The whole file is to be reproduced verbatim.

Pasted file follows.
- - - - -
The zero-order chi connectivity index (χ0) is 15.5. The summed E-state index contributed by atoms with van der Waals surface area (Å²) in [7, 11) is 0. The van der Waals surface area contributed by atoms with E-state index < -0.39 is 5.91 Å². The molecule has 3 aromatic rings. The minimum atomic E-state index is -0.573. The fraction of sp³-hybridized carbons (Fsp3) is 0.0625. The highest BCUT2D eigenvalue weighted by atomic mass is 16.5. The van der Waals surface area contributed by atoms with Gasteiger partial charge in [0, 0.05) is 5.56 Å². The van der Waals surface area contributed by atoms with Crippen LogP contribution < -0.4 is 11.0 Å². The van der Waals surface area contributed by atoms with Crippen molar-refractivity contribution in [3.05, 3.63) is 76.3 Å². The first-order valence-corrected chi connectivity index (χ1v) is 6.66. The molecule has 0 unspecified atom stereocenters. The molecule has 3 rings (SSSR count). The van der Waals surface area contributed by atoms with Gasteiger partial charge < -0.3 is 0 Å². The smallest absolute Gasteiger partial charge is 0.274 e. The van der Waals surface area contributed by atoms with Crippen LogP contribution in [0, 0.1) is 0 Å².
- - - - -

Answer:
The zero-order chi connectivity index (χ0) is 15.5. The summed E-state index contributed by atoms with van der Waals surface area (Å²) in [7, 11) is 0. The van der Waals surface area contributed by atoms with E-state index < -0.39 is 5.91 Å². The molecule has 3 aromatic rings. The minimum atomic E-state index is -0.573. The fraction of sp³-hybridized carbons (Fsp3) is 0.0625. The highest BCUT2D eigenvalue weighted by atomic mass is 16.5. The van der Waals surface area contributed by atoms with Gasteiger partial charge in [0, 0.05) is 5.56 Å². The van der Waals surface area contributed by atoms with Crippen LogP contribution < -0.4 is 11.0 Å². The van der Waals surface area contributed by atoms with Crippen molar-refractivity contribution in [3.05, 3.63) is 76.3 Å². The first-order valence-corrected chi connectivity index (χ1v) is 6.66. The molecule has 0 unspecified atom stereocenters. The molecule has 3 rings (SSSR count). The van der Waals surface area contributed by atoms with Gasteiger partial charge < -0.3 is 0 Å². The smallest absolute Gasteiger partial charge is 0.274 e. The van der Waals surface area contributed by atoms with Crippen LogP contribution in [0, 0.1) is 0 Å².